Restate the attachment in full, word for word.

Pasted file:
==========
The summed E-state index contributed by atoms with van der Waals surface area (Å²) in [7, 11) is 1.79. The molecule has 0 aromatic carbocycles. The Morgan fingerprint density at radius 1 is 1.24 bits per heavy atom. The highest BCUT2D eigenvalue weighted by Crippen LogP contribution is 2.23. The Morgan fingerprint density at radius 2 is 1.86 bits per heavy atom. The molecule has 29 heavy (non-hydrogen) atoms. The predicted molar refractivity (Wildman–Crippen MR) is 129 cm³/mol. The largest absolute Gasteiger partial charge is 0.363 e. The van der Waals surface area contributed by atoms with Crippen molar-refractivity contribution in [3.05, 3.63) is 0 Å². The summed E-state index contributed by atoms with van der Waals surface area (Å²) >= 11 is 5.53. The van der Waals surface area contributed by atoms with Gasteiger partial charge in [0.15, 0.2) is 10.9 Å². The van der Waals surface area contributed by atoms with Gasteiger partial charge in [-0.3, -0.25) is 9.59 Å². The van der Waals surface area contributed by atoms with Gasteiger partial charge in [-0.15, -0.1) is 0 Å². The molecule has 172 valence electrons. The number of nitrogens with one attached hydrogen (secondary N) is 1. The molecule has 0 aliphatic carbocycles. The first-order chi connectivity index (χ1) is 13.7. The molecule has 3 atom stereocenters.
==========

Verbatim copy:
The summed E-state index contributed by atoms with van der Waals surface area (Å²) in [7, 11) is 1.79. The molecule has 0 aromatic carbocycles. The Morgan fingerprint density at radius 1 is 1.24 bits per heavy atom. The highest BCUT2D eigenvalue weighted by Crippen LogP contribution is 2.23. The Morgan fingerprint density at radius 2 is 1.86 bits per heavy atom. The molecule has 29 heavy (non-hydrogen) atoms. The predicted molar refractivity (Wildman–Crippen MR) is 129 cm³/mol. The largest absolute Gasteiger partial charge is 0.363 e. The van der Waals surface area contributed by atoms with Crippen molar-refractivity contribution in [3.05, 3.63) is 0 Å². The summed E-state index contributed by atoms with van der Waals surface area (Å²) >= 11 is 5.53. The van der Waals surface area contributed by atoms with Gasteiger partial charge in [0.15, 0.2) is 10.9 Å². The van der Waals surface area contributed by atoms with Gasteiger partial charge in [-0.3, -0.25) is 9.59 Å². The van der Waals surface area contributed by atoms with Gasteiger partial charge in [-0.15, -0.1) is 0 Å². The molecule has 172 valence electrons. The number of nitrogens with one attached hydrogen (secondary N) is 1. The molecule has 0 aliphatic carbocycles. The first-order chi connectivity index (χ1) is 13.7. The molecule has 3 atom stereocenters.